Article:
🎡 The Common Touch (Custard)

Listened The Common Touch, album by Custard by Contributors to Wikimedia projects from Wikimedia Foundation, Inc.

The Common Touch is the seventh studio album by Australian alternative rock band Custard “Custard (band)”), released on 6 October 2017 by ABC Music.[1]#citenote-NLACommon-1) It was supported by the singles “In the Grand Scheme of Things (None of This Really Matters)” and “2000 Woman”.

Source: The Common Touch) by Wikipedia

Some albums make you want move, I found The Common Touch a bit more subdued than some of their earlier albums, but it feels like this space gives the opportunities for the hooks and harmonies to really flourish. For me, it is one of those albums that the more I listened, the more I could not help sing along with.

“In the ’90s it was much more of an ongoing concern that we were a professional music group, so you had to constantly think about how to make people interested in you again. How could we get people to our gigs? How do we get songs on the radio? And none of those factors really come into the equation now. Now it’s like, ‘What’s the most interesting songs we can write and record and release?’ “

And there’s no shortage of those on The Common Touch, a varied and focused record that shows the band’s eagerness to move beyond their quirky slacker pop “golden days”.

“This is the first time I sat in my spare room in Bexley and just went, ‘Right, every day I’m going to sit down and make myself available to write songs.’ So for about three or four weeks, five days a week, I’d just sit in the room and make stuff up.”

Source: From the ’90s to now, Custard haven’t lost their common touch by Bronwyn Thompson

Sonically, The Common Touch is a mixture of the old and new. There is the familiar sounds, whether it be the lap steel and acoustic guitar, but there are also new ingredients (or old ingredients given more room), such as female harmonies, piano and harmonica. Interestingly, the mood of the music does not always match the songs.

Reading some of the interviews, one of the contrasts with The Common Touch was the speed it was recorded. Although the initial 30-40 ideas were carved out over weeks, the album itself was recorded on a weekend.

β€œGlenn also mixed the album and says it’s an old-school 70s retro album. You stick the headphones on at 10:30 at night, just before you go to sleep, and just cruise into it. All will be revealed with headphones – secrets and messages. It’s all very deep, like an onion.”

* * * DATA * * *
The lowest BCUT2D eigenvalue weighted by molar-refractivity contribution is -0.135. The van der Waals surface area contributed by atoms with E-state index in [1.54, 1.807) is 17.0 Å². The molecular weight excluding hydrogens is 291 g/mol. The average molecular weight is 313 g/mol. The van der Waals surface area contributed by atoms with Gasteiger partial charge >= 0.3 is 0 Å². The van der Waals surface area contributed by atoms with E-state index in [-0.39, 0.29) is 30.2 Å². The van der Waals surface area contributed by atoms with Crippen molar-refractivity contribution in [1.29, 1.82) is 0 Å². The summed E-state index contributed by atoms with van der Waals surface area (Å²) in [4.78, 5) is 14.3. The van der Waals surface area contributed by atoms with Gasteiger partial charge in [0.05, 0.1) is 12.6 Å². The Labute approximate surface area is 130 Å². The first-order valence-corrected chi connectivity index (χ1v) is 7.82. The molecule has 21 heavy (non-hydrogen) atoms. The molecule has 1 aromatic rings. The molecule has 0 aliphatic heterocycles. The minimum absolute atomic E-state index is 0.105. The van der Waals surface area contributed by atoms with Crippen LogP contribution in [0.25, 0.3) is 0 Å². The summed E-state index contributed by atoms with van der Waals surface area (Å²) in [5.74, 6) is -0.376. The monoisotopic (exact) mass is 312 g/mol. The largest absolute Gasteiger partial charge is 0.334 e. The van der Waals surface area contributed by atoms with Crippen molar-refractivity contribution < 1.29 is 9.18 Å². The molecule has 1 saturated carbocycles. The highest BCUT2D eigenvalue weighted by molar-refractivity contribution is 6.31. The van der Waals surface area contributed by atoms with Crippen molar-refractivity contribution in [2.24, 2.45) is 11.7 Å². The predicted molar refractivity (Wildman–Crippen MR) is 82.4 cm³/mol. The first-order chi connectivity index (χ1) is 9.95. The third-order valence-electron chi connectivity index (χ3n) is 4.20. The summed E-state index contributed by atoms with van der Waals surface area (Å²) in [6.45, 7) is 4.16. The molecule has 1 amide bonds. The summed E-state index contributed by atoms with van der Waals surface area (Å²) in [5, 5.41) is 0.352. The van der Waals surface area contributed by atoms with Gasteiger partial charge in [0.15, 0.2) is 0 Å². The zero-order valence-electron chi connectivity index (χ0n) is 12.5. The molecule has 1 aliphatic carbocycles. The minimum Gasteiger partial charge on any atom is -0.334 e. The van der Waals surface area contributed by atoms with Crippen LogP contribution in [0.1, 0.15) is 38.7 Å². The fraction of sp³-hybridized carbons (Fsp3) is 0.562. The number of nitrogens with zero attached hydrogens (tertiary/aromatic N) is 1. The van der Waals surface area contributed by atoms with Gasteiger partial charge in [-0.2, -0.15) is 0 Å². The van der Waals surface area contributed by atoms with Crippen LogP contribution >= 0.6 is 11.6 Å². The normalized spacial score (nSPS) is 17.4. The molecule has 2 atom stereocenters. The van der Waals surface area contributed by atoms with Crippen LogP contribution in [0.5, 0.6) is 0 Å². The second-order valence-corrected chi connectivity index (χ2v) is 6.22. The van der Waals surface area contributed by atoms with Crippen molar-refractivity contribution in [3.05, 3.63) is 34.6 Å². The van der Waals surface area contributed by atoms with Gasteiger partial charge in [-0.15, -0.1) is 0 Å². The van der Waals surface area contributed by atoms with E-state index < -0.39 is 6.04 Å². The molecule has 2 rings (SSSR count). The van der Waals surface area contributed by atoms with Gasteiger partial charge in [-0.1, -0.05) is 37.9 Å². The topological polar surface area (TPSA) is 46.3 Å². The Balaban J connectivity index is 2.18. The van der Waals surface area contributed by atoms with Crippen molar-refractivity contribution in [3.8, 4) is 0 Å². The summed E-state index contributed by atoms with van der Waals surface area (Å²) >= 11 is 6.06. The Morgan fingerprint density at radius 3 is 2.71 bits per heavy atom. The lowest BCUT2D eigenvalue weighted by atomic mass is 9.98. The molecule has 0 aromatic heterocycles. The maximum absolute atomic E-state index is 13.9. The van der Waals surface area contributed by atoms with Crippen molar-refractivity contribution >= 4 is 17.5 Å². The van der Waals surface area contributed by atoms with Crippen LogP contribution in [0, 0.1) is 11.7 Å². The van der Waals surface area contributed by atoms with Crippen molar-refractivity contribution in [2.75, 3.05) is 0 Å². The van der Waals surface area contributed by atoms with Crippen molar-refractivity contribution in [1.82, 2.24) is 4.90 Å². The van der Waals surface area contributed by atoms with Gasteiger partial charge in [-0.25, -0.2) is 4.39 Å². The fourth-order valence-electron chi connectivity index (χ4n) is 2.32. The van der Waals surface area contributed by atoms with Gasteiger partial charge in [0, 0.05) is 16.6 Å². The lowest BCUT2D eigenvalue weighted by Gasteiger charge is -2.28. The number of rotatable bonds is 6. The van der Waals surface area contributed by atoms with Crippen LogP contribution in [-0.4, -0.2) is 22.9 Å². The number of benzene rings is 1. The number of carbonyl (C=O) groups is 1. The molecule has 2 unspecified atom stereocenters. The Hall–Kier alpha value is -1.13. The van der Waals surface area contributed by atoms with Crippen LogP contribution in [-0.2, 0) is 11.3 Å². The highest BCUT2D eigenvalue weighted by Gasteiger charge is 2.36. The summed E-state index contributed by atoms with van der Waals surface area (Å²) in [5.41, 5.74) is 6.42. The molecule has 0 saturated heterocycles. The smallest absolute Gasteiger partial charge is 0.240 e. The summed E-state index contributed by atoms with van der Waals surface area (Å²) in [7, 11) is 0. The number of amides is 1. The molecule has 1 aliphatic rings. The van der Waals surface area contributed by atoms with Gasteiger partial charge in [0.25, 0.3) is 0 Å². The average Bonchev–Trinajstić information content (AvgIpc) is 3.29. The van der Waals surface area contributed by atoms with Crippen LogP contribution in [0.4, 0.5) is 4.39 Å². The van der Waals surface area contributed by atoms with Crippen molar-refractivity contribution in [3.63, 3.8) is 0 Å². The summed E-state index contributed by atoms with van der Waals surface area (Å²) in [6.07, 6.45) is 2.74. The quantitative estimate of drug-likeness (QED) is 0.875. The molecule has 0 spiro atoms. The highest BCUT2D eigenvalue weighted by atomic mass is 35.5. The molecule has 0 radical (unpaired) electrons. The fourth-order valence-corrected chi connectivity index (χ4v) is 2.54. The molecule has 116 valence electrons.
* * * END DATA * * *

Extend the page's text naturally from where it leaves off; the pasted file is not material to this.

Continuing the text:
Source: Interview: Custard’s David McCormack sums up everything that’s ever happened in music withΒ The Common Touch by Tim Byrnes


  1. In the Grand Scheme of Things (McCormack) – As with Come Back, All is Forgiven, The Common Touch too opens with a song beginning from the start. It also sets a similar slow groove. However, this is disrupted with the trumpet / harmonica solo.
  2. Hailey’s Comet (McCormack) – A slow groove reflecting on having a moment while watching Hailey’s Comet. It is another example of a song that tells a story, while captures odd moments.
  3. I’m not Well (McCormack) – This song introduces the big backing vocals, with the ‘ahhhs’ and ‘ohhhhs’ reminded me of Pink Floyd, although the song is not necessarily a Pink Floyd song. It maybe a soul thing, not quite sure. I also wonder how this song would sound mashed up with Tiffany’s I Think Were Along Now.
  4. Princess Highway (McCormack) – The slow beat, strings and lap steel help create a big airy feel that reminds me of Mercury Rev’s ‘Holes’. It creates a bed for McCormack to reflect and reminisce.
  5. Sinking Feeling (McCormack) – The introduction had me thinking of Blondie’s ‘Rapture’. I love the contrast between the driving bass in the verse and the chorus with its sing song lyrics. This is one of those songs that can be construed as both positive and negative, drowning or waving.
  6. You Always Knew (McCormack) – The loose talking lyrics reminded me of Robert Forster the Go-Betweens.
  7. Hands on Fire (G. Thompson) – Thompson with a song that gets your leg tapping away. Reminds me of Methyl Ethel’s talk louder the way in which it locks into the groove, but does not necessarily go anywhere.
  8. Armegeddon (McCormack) – just when you thought Custard could not rock out any more, that they have entered the world of ‘Adult Contemporary’ they crank it up just so you know.
  9. Dr Huxley Creeper (McCormack) – oh yeah and they can play up tempo pieces still too.Β 
  10. 2000 Woman (McCormack) – This could almost be an LCD Soundsystem song
  11. Police Cars (G. Thompson, Wintah Thompson, Nellie Pollard-Wharton) – The chorus synth reminds me of Bigger Than Tina or Regurgitator. I was left wondering about ‘my’ communism. Interesting how one word can change everything.
  12. Take It From Here (McCormack)

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